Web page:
All my life as a Jew, a rabbi, I’ve wanted us to take deeper ownership of that Judaism. I see before me Chagall’s marvellous painting, Solitude. In the background the village burns. In the foreground, a man cradles the Torah, his consolation, music, strength and hope.

But Torah isn’t just for our aloneness; it’s about our solidarity. Through Torah we create community, celebrate life and strive to ennoble our every interaction.

Torah is three thousand years of cultures. It draws us together round the Shabbat table. It guides us inward to the depth of the soul. It leads us outward to make the world better for all humanity, all people whatever their background, and for all life.

In this spirit I want to reach out everyone, of all faiths, and say in the words of tomorrow’s Torah reading: instead of hatred, let’s make the world a dwelling place for us all and for our God.

So much pain, so much need for healing

I set my hope on two words in this week’s Torah reading: verapoh verapeh, ‘heal, surely heal.’ In fact, they’re just one word, doubled for emphasis: ‘Heal.’ I pray to the God of healing, and for the capacity in each of us to be healers.

Waves of worry and sorrow wash over us with a remorselessness most of us have not experienced in our lifetimes. It’s hard to hold still and strong in our hearts as we listen to the voices which cry out.

Sharone Lifschitz told our synagogue about her parents from Kibbutz Nir Oz, her mother Yocheved freed after two weeks, her father, aged 83 and with complex medical needs, still held hostage by Hamas after over 125 days. She spoke of the village they created, their love of nature, their friendships with Palestinians in Gaza, their lifelong commitment to peace-making. Her voice was calm, collected and humane throughout, even when she described the studied brutality inflicted on her community. The trauma is immeasurable, she stressed: do what you can to bring healing.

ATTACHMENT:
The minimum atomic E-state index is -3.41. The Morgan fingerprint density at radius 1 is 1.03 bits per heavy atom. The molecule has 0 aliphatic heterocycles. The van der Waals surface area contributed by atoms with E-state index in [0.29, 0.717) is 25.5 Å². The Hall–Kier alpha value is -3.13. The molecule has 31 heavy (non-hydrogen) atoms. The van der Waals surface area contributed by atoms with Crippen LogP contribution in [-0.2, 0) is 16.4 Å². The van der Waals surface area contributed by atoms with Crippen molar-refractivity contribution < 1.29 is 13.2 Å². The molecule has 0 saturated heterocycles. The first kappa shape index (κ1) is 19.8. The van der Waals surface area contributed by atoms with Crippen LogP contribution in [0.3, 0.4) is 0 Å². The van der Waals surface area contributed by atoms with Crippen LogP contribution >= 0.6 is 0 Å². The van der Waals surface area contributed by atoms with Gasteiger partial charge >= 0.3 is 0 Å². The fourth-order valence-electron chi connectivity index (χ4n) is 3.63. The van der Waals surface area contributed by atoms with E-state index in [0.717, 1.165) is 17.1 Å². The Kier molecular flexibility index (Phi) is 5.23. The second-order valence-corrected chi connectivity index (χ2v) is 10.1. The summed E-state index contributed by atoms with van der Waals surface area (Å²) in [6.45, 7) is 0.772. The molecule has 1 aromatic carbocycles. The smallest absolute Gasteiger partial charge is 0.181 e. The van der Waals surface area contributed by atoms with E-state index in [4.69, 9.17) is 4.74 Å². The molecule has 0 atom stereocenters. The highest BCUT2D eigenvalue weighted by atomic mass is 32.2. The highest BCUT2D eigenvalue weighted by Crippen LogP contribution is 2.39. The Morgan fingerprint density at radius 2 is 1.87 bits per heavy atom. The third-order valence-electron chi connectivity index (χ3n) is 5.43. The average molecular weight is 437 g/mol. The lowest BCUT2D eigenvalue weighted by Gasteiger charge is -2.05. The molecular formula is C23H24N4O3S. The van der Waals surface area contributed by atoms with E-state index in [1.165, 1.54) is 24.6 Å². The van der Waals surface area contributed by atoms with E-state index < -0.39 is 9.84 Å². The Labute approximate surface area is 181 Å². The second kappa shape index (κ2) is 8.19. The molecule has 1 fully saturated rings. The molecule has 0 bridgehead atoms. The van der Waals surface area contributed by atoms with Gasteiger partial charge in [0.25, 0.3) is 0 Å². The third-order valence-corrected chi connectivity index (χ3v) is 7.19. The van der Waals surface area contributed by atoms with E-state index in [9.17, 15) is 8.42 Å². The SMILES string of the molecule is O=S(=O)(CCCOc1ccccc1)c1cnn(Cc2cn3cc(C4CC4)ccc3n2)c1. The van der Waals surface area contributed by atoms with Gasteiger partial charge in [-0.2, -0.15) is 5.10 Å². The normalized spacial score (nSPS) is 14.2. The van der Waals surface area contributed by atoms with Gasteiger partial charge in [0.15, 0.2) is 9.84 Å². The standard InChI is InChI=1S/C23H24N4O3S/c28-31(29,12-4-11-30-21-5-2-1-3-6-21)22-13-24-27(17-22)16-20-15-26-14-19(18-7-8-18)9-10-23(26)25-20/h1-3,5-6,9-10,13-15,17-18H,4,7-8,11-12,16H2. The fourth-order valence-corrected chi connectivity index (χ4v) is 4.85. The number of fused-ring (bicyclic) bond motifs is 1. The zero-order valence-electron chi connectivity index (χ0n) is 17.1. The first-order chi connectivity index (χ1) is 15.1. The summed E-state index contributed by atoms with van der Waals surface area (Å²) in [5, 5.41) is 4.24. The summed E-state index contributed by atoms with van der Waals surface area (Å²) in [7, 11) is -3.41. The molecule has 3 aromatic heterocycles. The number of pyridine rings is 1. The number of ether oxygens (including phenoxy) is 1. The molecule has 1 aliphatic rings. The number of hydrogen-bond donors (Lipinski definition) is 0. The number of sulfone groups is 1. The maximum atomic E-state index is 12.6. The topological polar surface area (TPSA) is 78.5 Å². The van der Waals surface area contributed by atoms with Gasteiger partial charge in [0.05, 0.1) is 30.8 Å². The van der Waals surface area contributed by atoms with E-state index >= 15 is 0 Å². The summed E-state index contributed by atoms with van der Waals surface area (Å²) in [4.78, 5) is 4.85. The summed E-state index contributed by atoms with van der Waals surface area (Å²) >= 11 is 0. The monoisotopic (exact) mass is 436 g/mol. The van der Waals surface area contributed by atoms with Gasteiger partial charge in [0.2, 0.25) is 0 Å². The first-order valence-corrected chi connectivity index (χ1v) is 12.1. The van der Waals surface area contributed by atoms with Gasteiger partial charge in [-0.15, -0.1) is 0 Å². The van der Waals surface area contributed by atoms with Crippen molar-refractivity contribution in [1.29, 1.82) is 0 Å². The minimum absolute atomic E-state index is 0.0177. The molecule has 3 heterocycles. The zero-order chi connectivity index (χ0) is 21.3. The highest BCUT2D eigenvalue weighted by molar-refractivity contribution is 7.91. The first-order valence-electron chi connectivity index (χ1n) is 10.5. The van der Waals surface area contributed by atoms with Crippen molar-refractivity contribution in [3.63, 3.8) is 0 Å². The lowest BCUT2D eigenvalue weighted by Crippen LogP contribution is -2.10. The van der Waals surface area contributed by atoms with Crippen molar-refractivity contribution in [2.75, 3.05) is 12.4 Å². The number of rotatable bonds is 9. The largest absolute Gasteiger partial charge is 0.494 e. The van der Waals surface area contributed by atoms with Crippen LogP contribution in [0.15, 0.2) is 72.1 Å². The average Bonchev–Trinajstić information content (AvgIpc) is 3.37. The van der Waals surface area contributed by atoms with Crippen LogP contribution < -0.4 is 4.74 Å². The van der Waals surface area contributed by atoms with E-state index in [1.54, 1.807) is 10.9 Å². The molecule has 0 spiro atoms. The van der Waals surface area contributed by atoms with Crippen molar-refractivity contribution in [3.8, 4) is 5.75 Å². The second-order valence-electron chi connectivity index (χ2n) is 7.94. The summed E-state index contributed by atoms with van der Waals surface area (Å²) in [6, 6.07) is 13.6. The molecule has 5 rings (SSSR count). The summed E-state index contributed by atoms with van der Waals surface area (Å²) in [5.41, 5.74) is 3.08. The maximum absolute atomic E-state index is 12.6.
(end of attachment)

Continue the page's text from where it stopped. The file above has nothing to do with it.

If we have space in our hearts to include it, and I believe we must, the pain on the other side of the border is also immense. Trapped in the whirlpool of a merciless politics in which many parties across the Middle East are to blame, caught now between Hamas and Israel, what are the thousands of Palestinian civilians to do, where are they to go, what future awaits them with any light of hope on its horizon?

None of this is helped by the tides of brash, one-sided, frequently ignorant and malicious accusations, which leave us Jews, and many Muslims also, feeling branded, lonely, and negated.

I cannot forget, too, a different pain: the suffering of nature itself. It is the greatest and most wonderful resource for our physical, mental and spiritual wellbeing. Yet it is relentlessly depleted by our refusal to take sufficient cognisance and a politics of disregard. I love this world of trees and birds, yet there are days when I am full of sorrow for it all.

For all these reasons ‘Heal!’ cries out. In context, it expresses our obligation to cure any injuries we’ve inflicted on others, including their pain and humiliation. The Shulchan Aruch takes it as the basis for the physician’s obligation to practice. But in the widest sense, healing belongs to us all. We all long for the day when, in Malachi’s beautiful words, ‘the sun of righteousness will rise with healing on its wings.’

So what healing can we bring? There are countless good ways to donate and volunteer, and we should. But I’m thinking of the inner challenges. Can we listen to pain and worry in quiet companionship? Can we keep our heart free, not from just indignation, but from the floods of fury? Can we hold in our consciousness that she or he, too, is human? If there’s an opportunity to say something kind, can we make sure to take it? If there’s something difficult to express, can we do so honestly, but without inflaming more hurt? Can we try not to wound the lives of non-human creatures?